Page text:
Sunday, June 6, 2010

Welcome to the Henry Got Crops! CSA 2010

By Nina Berryman
This is the week we have all been waiting for! Since the close of the CSA season last year, we’ve been working hard to get ready for the 2010 season. One of the aspects about farming which I love most is the constant learning process that happens by necessity. Given the variability of the weather, no two seasons are the same. Given how many different ways there are to do the same task, there is always a new method to experiment with in an attempt to make systems more efficient on the farm. I’m excited to see how this season unfolds!

So what is new this year? We have expanded from 55 shareholders to 80 shareholders. These numbers represent large share equivalents, meaning we’ll count a small share a ½. Because small shares are so popular this means we actually have about 130 individual families eating off of the farm (and that’s not including shares that are being split by multiple families). This year we have also expanded our working share option, meaning a crew of people will be exchanging work on the farm for a lower priced share. You’ll see most of these people helping out with the pick-ups on Tuesdays and Fridays.

To accommodate our larger shareholder population, we are growing on a bit more land. We are not leasing more land, instead we are utilizing the land within the space we used last year more effectively. More beds will be in production this year and a few or our pathways are smaller so we can grow more food. We have two new growing structures on the farm this year which will greatly increase our ability to grow earlier and later into the season. They are the hoop houses which are located on the left hand side of the field. In the first, larger one, we have early season tomatoes planted. The second one was just finished last week and we hope to put late season crops in there so they can keep growing into the fall when it would otherwise be too cold to be growing out in the field.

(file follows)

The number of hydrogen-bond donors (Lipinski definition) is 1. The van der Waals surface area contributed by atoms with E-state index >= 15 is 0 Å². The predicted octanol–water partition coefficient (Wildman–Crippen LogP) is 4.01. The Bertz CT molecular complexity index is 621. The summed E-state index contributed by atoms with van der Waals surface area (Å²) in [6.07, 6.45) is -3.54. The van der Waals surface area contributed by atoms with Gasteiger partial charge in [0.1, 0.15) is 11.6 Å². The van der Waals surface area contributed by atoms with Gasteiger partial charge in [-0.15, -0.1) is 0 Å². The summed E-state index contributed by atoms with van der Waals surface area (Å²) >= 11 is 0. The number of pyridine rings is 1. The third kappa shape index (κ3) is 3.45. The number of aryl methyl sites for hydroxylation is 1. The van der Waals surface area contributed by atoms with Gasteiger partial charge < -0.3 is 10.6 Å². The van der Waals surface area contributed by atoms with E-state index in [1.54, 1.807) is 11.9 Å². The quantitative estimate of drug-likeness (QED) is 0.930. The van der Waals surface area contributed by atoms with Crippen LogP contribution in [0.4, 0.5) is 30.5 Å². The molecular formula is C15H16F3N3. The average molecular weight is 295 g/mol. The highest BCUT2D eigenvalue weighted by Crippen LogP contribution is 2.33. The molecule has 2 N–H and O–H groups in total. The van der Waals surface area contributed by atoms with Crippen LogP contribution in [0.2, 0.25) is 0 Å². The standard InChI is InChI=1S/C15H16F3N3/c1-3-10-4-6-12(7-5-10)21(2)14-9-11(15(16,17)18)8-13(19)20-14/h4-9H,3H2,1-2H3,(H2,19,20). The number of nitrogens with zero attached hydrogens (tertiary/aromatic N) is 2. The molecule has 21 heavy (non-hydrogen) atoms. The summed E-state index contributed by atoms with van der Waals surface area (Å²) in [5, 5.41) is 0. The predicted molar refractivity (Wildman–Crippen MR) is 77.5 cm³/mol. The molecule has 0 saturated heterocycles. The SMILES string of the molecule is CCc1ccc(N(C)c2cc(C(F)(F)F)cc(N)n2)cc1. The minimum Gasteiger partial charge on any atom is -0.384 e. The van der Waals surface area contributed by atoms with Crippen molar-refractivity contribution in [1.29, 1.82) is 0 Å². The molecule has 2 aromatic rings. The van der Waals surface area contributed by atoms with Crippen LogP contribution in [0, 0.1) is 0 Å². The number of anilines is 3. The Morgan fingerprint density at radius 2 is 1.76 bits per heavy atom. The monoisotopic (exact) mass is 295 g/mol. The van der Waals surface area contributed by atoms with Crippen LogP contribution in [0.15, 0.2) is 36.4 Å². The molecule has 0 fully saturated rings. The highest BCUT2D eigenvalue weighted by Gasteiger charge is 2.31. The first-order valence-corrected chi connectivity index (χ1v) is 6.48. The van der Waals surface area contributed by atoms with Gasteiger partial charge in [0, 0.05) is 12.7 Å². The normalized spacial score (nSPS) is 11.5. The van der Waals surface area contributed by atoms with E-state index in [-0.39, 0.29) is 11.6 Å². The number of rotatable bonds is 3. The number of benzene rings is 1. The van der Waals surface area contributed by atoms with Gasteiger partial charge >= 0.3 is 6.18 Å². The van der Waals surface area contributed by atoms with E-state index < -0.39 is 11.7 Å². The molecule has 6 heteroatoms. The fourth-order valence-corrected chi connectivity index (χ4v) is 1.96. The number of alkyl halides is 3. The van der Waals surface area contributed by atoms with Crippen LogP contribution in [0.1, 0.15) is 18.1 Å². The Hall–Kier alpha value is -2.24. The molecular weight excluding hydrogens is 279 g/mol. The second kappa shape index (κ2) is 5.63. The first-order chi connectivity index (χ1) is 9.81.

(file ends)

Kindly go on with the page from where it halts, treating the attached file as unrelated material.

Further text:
Another new structure on the farm is our wash station. Construction for this was started last fall and we are just about to start using it for the first time. Construction was done by volunteers from Friends of the Wissahickon as well as students from the Saul’s AP Environmental Science class. The new wash station is located just behind the old one, next to the side of the white building by the parking lot. This wash station was made from wood that came from wind-fallen trees in the Wissahickon park. It has four wash bins so multiple people can wash at one time and has built-in tubs and spray tables to make washing our vegetables faster and easier!

This year we have expanded the number of classes we are working with at Saul as well. All the classes we worked with last year have returned and three more are joining us in the field once a week to learn hands-on about small-scale, vegetable production. We currently work with the AgroEcology class, AP Environmental Science, Wildlife Biology, two Landscape design classes, a math class, and soon we’ll start working with Plant Science and an Animal Science class that is incorporating urban farming into their curriculum. Also, occasionally the food science class comes out to the farm as well. Last week the food science class prepared all the food for a Future Farmers of America banquet that was held at the school, and they used spinach and lettuce from the farm in their recipes.

An update about changes for the upcoming season would not be complete without mentioning the exciting new vegetables we are trying this year! In the spring we have vitamin green, an Asian green that grows quickly and can tolerate colder temperatures. We are also growing dandelion greens to add variety to our selection of cooking greens. We are also planting tomatillos and ground cherries, relatives of the tomato. We will also be planting some scorzonera, a root vegetable that grows similarly to parsnips. Our herb and flower section along the fence line will be expanded, with exciting new additions like sorrel and statice. We have already expanded our perennial section this spring as well. As many of you know, perennials take a while to get established so they may not end up in the share until next year or the year after. In the ground we have sunchokes (also known as Jerusalem artichokes), rhubarb, strawberries, blackberries, raspberries, and blueberries. They should be ready in one or two years.

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